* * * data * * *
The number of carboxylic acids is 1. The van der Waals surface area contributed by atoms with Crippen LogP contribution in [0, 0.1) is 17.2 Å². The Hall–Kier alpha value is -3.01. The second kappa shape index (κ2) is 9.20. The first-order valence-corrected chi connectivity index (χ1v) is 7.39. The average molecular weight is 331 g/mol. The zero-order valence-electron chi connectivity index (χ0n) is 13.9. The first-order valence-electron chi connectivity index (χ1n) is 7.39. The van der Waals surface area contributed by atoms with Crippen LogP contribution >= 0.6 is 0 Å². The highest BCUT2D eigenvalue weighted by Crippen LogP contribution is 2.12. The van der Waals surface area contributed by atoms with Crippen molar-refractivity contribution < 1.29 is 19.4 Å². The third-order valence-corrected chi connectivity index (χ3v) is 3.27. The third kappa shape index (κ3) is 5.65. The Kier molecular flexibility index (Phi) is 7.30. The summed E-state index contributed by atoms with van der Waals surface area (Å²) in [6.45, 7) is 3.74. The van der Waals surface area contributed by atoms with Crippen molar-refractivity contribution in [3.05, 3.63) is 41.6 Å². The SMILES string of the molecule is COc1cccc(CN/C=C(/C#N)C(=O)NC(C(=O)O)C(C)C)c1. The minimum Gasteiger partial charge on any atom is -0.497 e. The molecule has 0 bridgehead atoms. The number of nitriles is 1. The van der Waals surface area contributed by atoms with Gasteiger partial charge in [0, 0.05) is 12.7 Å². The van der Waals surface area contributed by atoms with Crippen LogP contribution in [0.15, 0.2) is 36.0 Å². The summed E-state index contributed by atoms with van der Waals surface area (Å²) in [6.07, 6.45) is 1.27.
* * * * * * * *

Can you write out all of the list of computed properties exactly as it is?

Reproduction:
The number of carboxylic acids is 1. The van der Waals surface area contributed by atoms with Crippen LogP contribution in [0, 0.1) is 17.2 Å². The Hall–Kier alpha value is -3.01. The second kappa shape index (κ2) is 9.20. The first-order valence-corrected chi connectivity index (χ1v) is 7.39. The average molecular weight is 331 g/mol. The zero-order valence-electron chi connectivity index (χ0n) is 13.9. The first-order valence-electron chi connectivity index (χ1n) is 7.39. The van der Waals surface area contributed by atoms with Crippen LogP contribution >= 0.6 is 0 Å². The highest BCUT2D eigenvalue weighted by Crippen LogP contribution is 2.12. The van der Waals surface area contributed by atoms with Crippen molar-refractivity contribution < 1.29 is 19.4 Å². The third-order valence-corrected chi connectivity index (χ3v) is 3.27. The third kappa shape index (κ3) is 5.65. The Kier molecular flexibility index (Phi) is 7.30. The summed E-state index contributed by atoms with van der Waals surface area (Å²) in [6.45, 7) is 3.74. The van der Waals surface area contributed by atoms with Crippen molar-refractivity contribution in [3.05, 3.63) is 41.6 Å². The SMILES string of the molecule is COc1cccc(CN/C=C(/C#N)C(=O)NC(C(=O)O)C(C)C)c1. The minimum Gasteiger partial charge on any atom is -0.497 e. The molecule has 0 bridgehead atoms. The number of nitriles is 1. The van der Waals surface area contributed by atoms with Gasteiger partial charge in [0, 0.05) is 12.7 Å². The van der Waals surface area contributed by atoms with Crippen LogP contribution in [0.15, 0.2) is 36.0 Å². The summed E-state index contributed by atoms with van der Waals surface area (Å²) in [6.07, 6.45) is 1.27.